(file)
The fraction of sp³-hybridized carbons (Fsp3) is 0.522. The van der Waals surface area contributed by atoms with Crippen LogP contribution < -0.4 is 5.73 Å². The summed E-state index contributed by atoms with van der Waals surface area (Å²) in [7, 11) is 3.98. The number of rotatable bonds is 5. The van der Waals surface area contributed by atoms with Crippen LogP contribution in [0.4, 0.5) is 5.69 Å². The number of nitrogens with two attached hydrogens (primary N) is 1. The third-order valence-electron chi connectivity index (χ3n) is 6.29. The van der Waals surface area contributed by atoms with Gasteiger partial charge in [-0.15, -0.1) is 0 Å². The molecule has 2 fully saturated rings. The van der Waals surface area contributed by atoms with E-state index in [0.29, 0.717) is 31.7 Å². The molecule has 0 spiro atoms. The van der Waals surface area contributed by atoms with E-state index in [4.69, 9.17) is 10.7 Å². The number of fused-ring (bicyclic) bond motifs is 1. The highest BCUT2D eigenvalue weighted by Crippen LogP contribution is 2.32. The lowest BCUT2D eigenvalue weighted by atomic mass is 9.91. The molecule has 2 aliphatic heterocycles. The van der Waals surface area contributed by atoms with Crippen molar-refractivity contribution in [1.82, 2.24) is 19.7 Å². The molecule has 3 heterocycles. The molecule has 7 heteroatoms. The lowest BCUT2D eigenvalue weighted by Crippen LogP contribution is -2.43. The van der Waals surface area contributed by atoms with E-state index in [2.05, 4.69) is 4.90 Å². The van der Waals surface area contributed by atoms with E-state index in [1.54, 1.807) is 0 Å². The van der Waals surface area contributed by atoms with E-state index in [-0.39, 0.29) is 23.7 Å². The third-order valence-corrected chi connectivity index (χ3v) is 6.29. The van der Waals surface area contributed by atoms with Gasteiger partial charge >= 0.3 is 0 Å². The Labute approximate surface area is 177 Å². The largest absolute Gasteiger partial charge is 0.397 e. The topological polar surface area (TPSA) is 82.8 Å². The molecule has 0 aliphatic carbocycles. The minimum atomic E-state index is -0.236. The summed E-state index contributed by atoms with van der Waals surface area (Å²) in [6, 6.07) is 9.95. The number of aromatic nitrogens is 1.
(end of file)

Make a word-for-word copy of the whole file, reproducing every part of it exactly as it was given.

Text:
The fraction of sp³-hybridized carbons (Fsp3) is 0.522. The van der Waals surface area contributed by atoms with Crippen LogP contribution < -0.4 is 5.73 Å². The summed E-state index contributed by atoms with van der Waals surface area (Å²) in [7, 11) is 3.98. The number of rotatable bonds is 5. The van der Waals surface area contributed by atoms with Crippen LogP contribution in [0.4, 0.5) is 5.69 Å². The number of nitrogens with two attached hydrogens (primary N) is 1. The third-order valence-electron chi connectivity index (χ3n) is 6.29. The van der Waals surface area contributed by atoms with Gasteiger partial charge in [-0.15, -0.1) is 0 Å². The molecule has 2 fully saturated rings. The van der Waals surface area contributed by atoms with E-state index in [0.29, 0.717) is 31.7 Å². The molecule has 0 spiro atoms. The van der Waals surface area contributed by atoms with E-state index in [4.69, 9.17) is 10.7 Å². The number of fused-ring (bicyclic) bond motifs is 1. The highest BCUT2D eigenvalue weighted by Crippen LogP contribution is 2.32. The lowest BCUT2D eigenvalue weighted by atomic mass is 9.91. The molecule has 2 aliphatic heterocycles. The van der Waals surface area contributed by atoms with Crippen molar-refractivity contribution in [1.82, 2.24) is 19.7 Å². The molecule has 3 heterocycles. The molecule has 7 heteroatoms. The lowest BCUT2D eigenvalue weighted by Crippen LogP contribution is -2.43. The van der Waals surface area contributed by atoms with E-state index in [2.05, 4.69) is 4.90 Å². The van der Waals surface area contributed by atoms with E-state index in [1.54, 1.807) is 0 Å². The van der Waals surface area contributed by atoms with E-state index in [-0.39, 0.29) is 23.7 Å². The third-order valence-corrected chi connectivity index (χ3v) is 6.29. The van der Waals surface area contributed by atoms with Gasteiger partial charge >= 0.3 is 0 Å². The Labute approximate surface area is 177 Å². The largest absolute Gasteiger partial charge is 0.397 e. The topological polar surface area (TPSA) is 82.8 Å². The molecule has 0 aliphatic carbocycles. The minimum atomic E-state index is -0.236. The summed E-state index contributed by atoms with van der Waals surface area (Å²) in [6, 6.07) is 9.95. The number of aromatic nitrogens is 1.